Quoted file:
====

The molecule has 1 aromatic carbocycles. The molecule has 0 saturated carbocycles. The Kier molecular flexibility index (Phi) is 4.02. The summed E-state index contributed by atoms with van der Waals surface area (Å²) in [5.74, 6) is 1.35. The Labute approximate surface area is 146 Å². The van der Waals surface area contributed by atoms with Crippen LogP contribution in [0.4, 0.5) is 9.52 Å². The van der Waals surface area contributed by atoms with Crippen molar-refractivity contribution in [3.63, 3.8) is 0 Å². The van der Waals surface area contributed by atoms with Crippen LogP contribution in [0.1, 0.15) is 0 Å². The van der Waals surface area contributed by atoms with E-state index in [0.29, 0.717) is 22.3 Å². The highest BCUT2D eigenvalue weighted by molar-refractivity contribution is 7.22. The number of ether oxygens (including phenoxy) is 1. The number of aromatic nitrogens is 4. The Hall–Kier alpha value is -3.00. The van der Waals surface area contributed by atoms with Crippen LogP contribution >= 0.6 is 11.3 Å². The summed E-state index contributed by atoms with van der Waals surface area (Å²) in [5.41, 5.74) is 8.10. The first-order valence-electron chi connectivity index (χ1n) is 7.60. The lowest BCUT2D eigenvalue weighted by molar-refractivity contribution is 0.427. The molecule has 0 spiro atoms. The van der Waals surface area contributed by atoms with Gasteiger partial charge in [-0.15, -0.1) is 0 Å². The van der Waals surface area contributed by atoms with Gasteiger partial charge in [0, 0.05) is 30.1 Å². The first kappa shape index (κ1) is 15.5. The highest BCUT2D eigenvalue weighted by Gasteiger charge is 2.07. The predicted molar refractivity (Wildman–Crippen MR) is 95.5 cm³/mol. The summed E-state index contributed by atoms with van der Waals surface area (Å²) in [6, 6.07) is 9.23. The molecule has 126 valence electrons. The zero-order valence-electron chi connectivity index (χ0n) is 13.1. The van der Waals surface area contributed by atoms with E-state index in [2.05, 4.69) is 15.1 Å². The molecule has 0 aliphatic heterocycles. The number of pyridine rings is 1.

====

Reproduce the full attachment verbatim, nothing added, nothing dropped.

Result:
The molecule has 1 aromatic carbocycles. The molecule has 0 saturated carbocycles. The Kier molecular flexibility index (Phi) is 4.02. The summed E-state index contributed by atoms with van der Waals surface area (Å²) in [5.74, 6) is 1.35. The Labute approximate surface area is 146 Å². The van der Waals surface area contributed by atoms with Crippen LogP contribution in [0.4, 0.5) is 9.52 Å². The van der Waals surface area contributed by atoms with Crippen molar-refractivity contribution in [3.63, 3.8) is 0 Å². The van der Waals surface area contributed by atoms with Crippen LogP contribution in [0.1, 0.15) is 0 Å². The van der Waals surface area contributed by atoms with E-state index in [0.29, 0.717) is 22.3 Å². The highest BCUT2D eigenvalue weighted by molar-refractivity contribution is 7.22. The number of ether oxygens (including phenoxy) is 1. The number of aromatic nitrogens is 4. The Hall–Kier alpha value is -3.00. The van der Waals surface area contributed by atoms with Crippen LogP contribution >= 0.6 is 11.3 Å². The summed E-state index contributed by atoms with van der Waals surface area (Å²) in [5.41, 5.74) is 8.10. The first-order valence-electron chi connectivity index (χ1n) is 7.60. The lowest BCUT2D eigenvalue weighted by molar-refractivity contribution is 0.427. The molecule has 0 spiro atoms. The van der Waals surface area contributed by atoms with Gasteiger partial charge in [-0.15, -0.1) is 0 Å². The van der Waals surface area contributed by atoms with Gasteiger partial charge in [0, 0.05) is 30.1 Å². The first kappa shape index (κ1) is 15.5. The highest BCUT2D eigenvalue weighted by Gasteiger charge is 2.07. The predicted molar refractivity (Wildman–Crippen MR) is 95.5 cm³/mol. The summed E-state index contributed by atoms with van der Waals surface area (Å²) in [6, 6.07) is 9.23. The molecule has 126 valence electrons. The zero-order valence-electron chi connectivity index (χ0n) is 13.1. The van der Waals surface area contributed by atoms with E-state index in [2.05, 4.69) is 15.1 Å². The molecule has 0 aliphatic heterocycles. The number of pyridine rings is 1.